Comment: Wire are set apart from some of their post-punk contemporaries such as Pere Ubu, Gang of Four, or Public Image Ltd. by the fact that they don’t just have one or two essential albums, but four – and arguably at least that many again in the “very good” category. Wire’s back catalogue is also a bit like a trot through musical history from the late 70s onwards. Pink Flag (1977) is more punk than post-punk, and sounds a bit like The Sex Pistols. Chairs Missing (1978) is truly “post-punk” and more or less invented the sound to which bands like Art Brut would later pay homage / satirise. 154 (1979) is poppier and more Bowie-ish. Then they seemed to follow trends rather than lead them: they properly embraced new wave synth in the 1980s (with mixed results), and then did some techno- and house- influenced stuff in the early 90s (with embarrassing results). But then, as their imitators started to gain a grip on the indie scene in the 00s, they rediscovered their post-punk roots and knocked out a series of albums starting with the amazing Send (2003) – probably my favourite album of theirs – that is as good a “late comeback” run as any I can think of. The four albums I named there are all-time classics in my view. Wire are also set apart by their coldness. Their music has an angular, metallic quality. Most bands rock out on emotion, Wire often feel like punk music produced by mathematical patterns and mechanical repetition. At their best, it can have an infectious and almost hypnotic effect. For example, check out something like “Comet” from Send with its incessant refrain “And the chorus goes / And the chorus goes / Ba-ba-ba-ba-bang / Then a whimper”: it rocks hard, but it’s cold as ice; it’s clearly not commercial music, but it will get stuck in your head for days on end. “Metal machine music”, as Lou Reed might say, only it’s actually listenable.
80. of Montreal
Genre: Psychedelic, Art Pop
Five to start you off: “Lysergic Bliss”, “Wraith Pinned To The Mist & Other Games”, “Gronlandic Edit”, “A Sentence Of Sorts In Kongsvinger”, “Bunny Ain’t No Kind Of Rider”
Comment: Unlike Kurt Vile, I do have some idea about how Kevin Barnes’s pop scholastics are viewed “out there”. He seems to hailed by fans as one of the greatest living songwriters. I’m not sure where I stand entirely, but I do think that Hissing Fauna, Are You the Destroyer? (2007) is one of the very best albums of the 00s, and a contender for the best. The trouble is that they took a long time to get there. The first five albums – Cherry Peel (1997), The Bedside Drama: A Petite Tragedy (1998), The Gay Parade (1999), and Coquelicot Asleep in the Poppies: A Variety of Whimsical Verse (2001), Aldhils Arboretum (2002) – are obsessed with the sound of Sgt. Pepper and perhaps also Harry Nillsson’s Aerial Ballet and some late 60s Beach Boys too – perhaps by way of Sparks and XTC, and the occasional hint of Something/Anything?-era Todd Rundgren, especially the bits where he stops and talks to show off studio trickery. See, I can’t believe I just wrote that sentence: this is what writing about music does to people! Trust me: I hate myself more than you hate me. The trouble with all five of those albums is that, while there are some very pretty tunes there, they are maddeningly, nauseatingly, twee to the point of being really irritating. Sometimes I think that’s the intention: to bug the shit out of you. But it can get very wearisome. You feel like giving him a good smack in the face: “come on, snap out of it Kevin, you fucking ponce!” The thing is, I like pretty pop songs, even cutesy ones, but there’s got to be some bite there, and early of Montreal try my patience a little too often. Even the “acid trip” bits on Coquelicot seem like an overly post-modern pastiche of such things – and it was a little passe when the aforementioned Todd Rundgren was doing it. Don’t get me wrong: a one or even two-disc compilation of those first five albums would be packed full of great, catchy songs, but sitting through any one album over the course of an hour can be a chore. Now some people argue that a couple of those albums are masterpieces (especially The Gay Parade and Coqielicot), and I do feel like I’m underselling them – because there are some great songs there – but I’m also being honest. In fact, so as not to do them a disservice I’ve tried to come up with my own 12-track comp of their first five albums. Let’s see:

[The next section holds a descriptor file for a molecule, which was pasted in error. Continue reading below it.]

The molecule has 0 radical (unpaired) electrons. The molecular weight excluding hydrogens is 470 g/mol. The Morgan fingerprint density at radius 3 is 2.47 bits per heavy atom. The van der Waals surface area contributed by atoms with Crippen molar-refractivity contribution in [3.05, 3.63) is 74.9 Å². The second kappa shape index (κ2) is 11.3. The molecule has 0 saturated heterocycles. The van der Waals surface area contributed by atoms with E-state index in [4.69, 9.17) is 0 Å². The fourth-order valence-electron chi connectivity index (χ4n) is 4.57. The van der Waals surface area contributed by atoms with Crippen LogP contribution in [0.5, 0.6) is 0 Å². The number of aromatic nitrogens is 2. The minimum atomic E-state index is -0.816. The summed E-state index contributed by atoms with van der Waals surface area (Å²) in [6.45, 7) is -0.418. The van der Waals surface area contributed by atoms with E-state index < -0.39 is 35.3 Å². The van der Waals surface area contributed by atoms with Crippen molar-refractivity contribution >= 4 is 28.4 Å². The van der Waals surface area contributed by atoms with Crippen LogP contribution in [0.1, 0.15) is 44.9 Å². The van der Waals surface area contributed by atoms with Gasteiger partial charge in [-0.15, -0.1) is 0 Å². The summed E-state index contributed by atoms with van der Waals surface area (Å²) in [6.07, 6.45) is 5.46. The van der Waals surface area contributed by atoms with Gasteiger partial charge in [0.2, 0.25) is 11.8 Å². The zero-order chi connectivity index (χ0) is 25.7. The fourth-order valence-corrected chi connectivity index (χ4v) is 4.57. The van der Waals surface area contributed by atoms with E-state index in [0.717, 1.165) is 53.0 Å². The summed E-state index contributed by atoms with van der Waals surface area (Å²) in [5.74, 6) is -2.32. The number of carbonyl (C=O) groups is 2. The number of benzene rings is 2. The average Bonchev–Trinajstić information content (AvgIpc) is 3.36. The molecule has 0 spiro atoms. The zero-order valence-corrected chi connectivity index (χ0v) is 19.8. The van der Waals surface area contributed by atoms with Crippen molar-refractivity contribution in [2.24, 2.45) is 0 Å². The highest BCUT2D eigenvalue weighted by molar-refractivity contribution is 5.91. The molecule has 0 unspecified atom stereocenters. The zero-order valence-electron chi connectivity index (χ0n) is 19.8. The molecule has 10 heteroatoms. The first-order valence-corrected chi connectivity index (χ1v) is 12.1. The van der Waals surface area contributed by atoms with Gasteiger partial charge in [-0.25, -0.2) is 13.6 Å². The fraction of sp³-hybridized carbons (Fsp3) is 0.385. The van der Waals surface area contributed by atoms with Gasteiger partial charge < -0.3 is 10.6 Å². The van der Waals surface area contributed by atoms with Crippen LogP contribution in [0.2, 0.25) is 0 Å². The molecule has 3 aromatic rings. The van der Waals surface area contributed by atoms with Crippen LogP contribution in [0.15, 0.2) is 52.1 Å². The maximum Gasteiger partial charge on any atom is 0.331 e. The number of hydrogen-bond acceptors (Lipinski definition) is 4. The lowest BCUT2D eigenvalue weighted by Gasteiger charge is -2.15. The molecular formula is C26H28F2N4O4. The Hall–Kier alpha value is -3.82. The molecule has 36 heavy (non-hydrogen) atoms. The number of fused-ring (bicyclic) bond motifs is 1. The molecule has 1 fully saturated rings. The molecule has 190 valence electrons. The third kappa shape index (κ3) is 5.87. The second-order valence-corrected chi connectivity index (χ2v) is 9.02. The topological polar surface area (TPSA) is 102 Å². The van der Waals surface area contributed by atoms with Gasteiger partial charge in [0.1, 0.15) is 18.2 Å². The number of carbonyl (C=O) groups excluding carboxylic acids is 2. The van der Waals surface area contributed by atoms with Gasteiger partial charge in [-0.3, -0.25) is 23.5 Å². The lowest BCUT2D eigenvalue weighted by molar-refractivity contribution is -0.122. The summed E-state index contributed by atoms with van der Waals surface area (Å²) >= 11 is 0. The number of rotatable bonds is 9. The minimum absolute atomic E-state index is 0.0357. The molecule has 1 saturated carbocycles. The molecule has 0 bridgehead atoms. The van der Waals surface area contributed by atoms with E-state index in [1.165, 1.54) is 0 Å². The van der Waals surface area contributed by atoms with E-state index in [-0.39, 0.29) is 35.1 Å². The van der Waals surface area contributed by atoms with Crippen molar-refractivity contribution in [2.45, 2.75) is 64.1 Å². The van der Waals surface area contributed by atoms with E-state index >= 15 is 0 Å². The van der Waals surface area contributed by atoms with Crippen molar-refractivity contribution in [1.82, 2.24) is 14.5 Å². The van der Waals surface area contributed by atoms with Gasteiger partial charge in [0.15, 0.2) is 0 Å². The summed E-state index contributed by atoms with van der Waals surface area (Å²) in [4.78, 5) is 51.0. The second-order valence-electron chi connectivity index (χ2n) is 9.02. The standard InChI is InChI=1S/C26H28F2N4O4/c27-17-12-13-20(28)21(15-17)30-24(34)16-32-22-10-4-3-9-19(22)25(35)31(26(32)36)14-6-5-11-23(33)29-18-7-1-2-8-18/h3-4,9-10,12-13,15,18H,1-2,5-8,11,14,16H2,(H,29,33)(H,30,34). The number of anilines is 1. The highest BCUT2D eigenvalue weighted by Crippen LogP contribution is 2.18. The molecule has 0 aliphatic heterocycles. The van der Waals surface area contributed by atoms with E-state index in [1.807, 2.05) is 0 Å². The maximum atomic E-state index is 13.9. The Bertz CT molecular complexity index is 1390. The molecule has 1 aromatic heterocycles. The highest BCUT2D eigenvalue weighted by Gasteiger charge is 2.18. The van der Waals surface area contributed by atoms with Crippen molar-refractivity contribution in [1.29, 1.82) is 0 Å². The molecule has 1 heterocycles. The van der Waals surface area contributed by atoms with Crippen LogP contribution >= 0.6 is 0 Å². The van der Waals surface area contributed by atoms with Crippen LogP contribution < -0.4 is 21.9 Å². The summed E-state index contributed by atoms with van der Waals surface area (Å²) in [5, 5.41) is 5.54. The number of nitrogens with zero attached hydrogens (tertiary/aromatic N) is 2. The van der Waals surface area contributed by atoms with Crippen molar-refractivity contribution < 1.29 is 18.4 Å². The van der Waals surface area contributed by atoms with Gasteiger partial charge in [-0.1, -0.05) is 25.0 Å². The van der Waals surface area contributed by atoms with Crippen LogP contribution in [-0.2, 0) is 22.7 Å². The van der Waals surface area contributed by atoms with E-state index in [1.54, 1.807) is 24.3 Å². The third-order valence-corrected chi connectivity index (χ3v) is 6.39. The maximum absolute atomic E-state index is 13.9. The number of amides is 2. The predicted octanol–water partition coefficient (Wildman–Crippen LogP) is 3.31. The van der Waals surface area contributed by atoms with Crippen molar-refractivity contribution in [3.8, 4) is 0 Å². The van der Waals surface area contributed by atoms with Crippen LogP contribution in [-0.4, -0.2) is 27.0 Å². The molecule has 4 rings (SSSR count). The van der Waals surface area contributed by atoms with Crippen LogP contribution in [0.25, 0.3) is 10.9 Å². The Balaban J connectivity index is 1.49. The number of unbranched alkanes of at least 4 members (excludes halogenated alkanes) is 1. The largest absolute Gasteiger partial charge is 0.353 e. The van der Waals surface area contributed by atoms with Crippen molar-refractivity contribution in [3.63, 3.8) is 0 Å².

1) Everything Disappears When You Come Around (Cherry Peel)
2) Tim I Wish You Were Born A Girl (Cherry Peel) [incidentally probably the gayest song ever written!]
3) Happy Yellow Bumblebee (The Bedside Drama)
4) Panda Bear (The Bedside Drama)
5) The Miniature Philosopher (The Gay Parade)
6) Advice From A Divorced Gentleman To His Bachelor Friend Considering Marriage (The Gay Parade)
7) A Man’s Life Flashing Before His Eyes While He And His Wife Drive Off A Cliff Into The Ocean (The Gay Parade)
8) Good Morning Mr. Edminton (Coquelicot Asleep in the Poppies)
9) Rose Robert (Coquelicot Asleep in the Poppies)
10) Go Call You Mine (Coquelicot Asleep in the Poppies)
11) We Are Destroying the Song (Aldhils Arboretum)
12) An Ode to the Nocturnal Muse (Aldhils Arboretum)
You might easily make a second disc that could hold up to that, but I’ve spent long enough on this now! With Satanic Panic in the Attic (2004) they started to really hit their stride. That’s a very good album. The sound becomes a tiny bit fuzzier and somehow more sun-drenched and swirling, early 70s Beach Boys rather than late 60s psychedelia. This continues on The Sunlandic Twins (2005), not quite as strong, but then they came back with the all-time classic Hissing Fauna – one of those rare albums with not a single bad track or wrong step. I honestly went through periods of having every single track as my favourite at different times, which is the true sign of “five star”. Skeletal Lamping (2008) and False Priest (2010) both have more of a funk edge, but still some great songs. Less essential stuff follows.